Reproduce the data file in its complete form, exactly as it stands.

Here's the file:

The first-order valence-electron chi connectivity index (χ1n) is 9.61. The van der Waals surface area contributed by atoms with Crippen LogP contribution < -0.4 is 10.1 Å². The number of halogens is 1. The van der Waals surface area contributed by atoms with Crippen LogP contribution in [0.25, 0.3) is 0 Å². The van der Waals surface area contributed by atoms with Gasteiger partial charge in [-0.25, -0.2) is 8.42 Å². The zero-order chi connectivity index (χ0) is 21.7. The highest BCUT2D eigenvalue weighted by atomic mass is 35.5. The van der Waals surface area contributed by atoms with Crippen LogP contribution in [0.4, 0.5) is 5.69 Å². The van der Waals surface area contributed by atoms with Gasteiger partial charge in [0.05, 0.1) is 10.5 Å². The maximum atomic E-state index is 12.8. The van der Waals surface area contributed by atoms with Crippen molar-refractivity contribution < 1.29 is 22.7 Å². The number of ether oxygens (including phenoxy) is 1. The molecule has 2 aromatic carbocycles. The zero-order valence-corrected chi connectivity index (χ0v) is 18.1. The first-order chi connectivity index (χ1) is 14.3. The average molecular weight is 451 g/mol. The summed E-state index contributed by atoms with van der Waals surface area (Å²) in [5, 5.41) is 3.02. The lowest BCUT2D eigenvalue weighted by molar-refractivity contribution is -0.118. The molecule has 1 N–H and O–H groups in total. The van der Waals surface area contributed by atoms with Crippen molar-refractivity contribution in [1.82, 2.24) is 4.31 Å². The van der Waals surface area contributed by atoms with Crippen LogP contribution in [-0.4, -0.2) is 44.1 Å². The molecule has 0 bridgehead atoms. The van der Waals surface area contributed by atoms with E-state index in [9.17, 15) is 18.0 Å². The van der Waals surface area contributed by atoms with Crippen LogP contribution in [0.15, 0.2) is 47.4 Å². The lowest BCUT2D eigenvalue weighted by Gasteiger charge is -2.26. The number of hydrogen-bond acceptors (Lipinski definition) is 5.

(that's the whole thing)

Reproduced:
The first-order valence-electron chi connectivity index (χ1n) is 9.61. The van der Waals surface area contributed by atoms with Crippen LogP contribution < -0.4 is 10.1 Å². The number of halogens is 1. The van der Waals surface area contributed by atoms with Crippen LogP contribution in [0.25, 0.3) is 0 Å². The van der Waals surface area contributed by atoms with Gasteiger partial charge in [-0.25, -0.2) is 8.42 Å². The zero-order chi connectivity index (χ0) is 21.7. The highest BCUT2D eigenvalue weighted by atomic mass is 35.5. The van der Waals surface area contributed by atoms with Crippen LogP contribution in [0.4, 0.5) is 5.69 Å². The van der Waals surface area contributed by atoms with Gasteiger partial charge in [0.05, 0.1) is 10.5 Å². The maximum atomic E-state index is 12.8. The van der Waals surface area contributed by atoms with Crippen molar-refractivity contribution < 1.29 is 22.7 Å². The number of ether oxygens (including phenoxy) is 1. The molecule has 2 aromatic carbocycles. The zero-order valence-corrected chi connectivity index (χ0v) is 18.1. The first-order chi connectivity index (χ1) is 14.3. The average molecular weight is 451 g/mol. The summed E-state index contributed by atoms with van der Waals surface area (Å²) in [5, 5.41) is 3.02. The lowest BCUT2D eigenvalue weighted by molar-refractivity contribution is -0.118. The molecule has 1 N–H and O–H groups in total. The van der Waals surface area contributed by atoms with Crippen molar-refractivity contribution in [1.82, 2.24) is 4.31 Å². The van der Waals surface area contributed by atoms with Crippen LogP contribution in [-0.4, -0.2) is 44.1 Å². The molecule has 0 bridgehead atoms. The van der Waals surface area contributed by atoms with E-state index in [9.17, 15) is 18.0 Å². The van der Waals surface area contributed by atoms with Crippen LogP contribution in [0.15, 0.2) is 47.4 Å². The lowest BCUT2D eigenvalue weighted by Gasteiger charge is -2.26. The number of hydrogen-bond acceptors (Lipinski definition) is 5.